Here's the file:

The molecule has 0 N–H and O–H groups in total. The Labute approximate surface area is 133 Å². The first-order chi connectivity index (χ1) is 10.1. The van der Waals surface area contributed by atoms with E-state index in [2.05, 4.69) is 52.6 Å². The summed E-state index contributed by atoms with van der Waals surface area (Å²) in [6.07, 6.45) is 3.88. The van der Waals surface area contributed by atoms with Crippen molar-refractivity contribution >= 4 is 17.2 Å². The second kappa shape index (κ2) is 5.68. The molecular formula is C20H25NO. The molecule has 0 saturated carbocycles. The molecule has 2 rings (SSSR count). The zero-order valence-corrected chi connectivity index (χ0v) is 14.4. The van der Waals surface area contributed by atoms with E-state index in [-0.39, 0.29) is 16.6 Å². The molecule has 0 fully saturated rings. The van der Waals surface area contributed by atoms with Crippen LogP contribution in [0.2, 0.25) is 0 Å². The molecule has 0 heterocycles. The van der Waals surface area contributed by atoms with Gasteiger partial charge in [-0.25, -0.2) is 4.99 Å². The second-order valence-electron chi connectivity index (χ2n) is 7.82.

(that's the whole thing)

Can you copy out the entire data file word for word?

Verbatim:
The molecule has 0 N–H and O–H groups in total. The Labute approximate surface area is 133 Å². The first-order chi connectivity index (χ1) is 10.1. The van der Waals surface area contributed by atoms with E-state index in [2.05, 4.69) is 52.6 Å². The summed E-state index contributed by atoms with van der Waals surface area (Å²) in [6.07, 6.45) is 3.88. The van der Waals surface area contributed by atoms with Crippen molar-refractivity contribution >= 4 is 17.2 Å². The second kappa shape index (κ2) is 5.68. The molecular formula is C20H25NO. The molecule has 0 saturated carbocycles. The molecule has 2 rings (SSSR count). The zero-order valence-corrected chi connectivity index (χ0v) is 14.4. The van der Waals surface area contributed by atoms with E-state index in [-0.39, 0.29) is 16.6 Å². The molecule has 0 fully saturated rings. The van der Waals surface area contributed by atoms with Crippen LogP contribution in [0.2, 0.25) is 0 Å². The molecule has 0 heterocycles. The van der Waals surface area contributed by atoms with Gasteiger partial charge in [-0.25, -0.2) is 4.99 Å². The second-order valence-electron chi connectivity index (χ2n) is 7.82.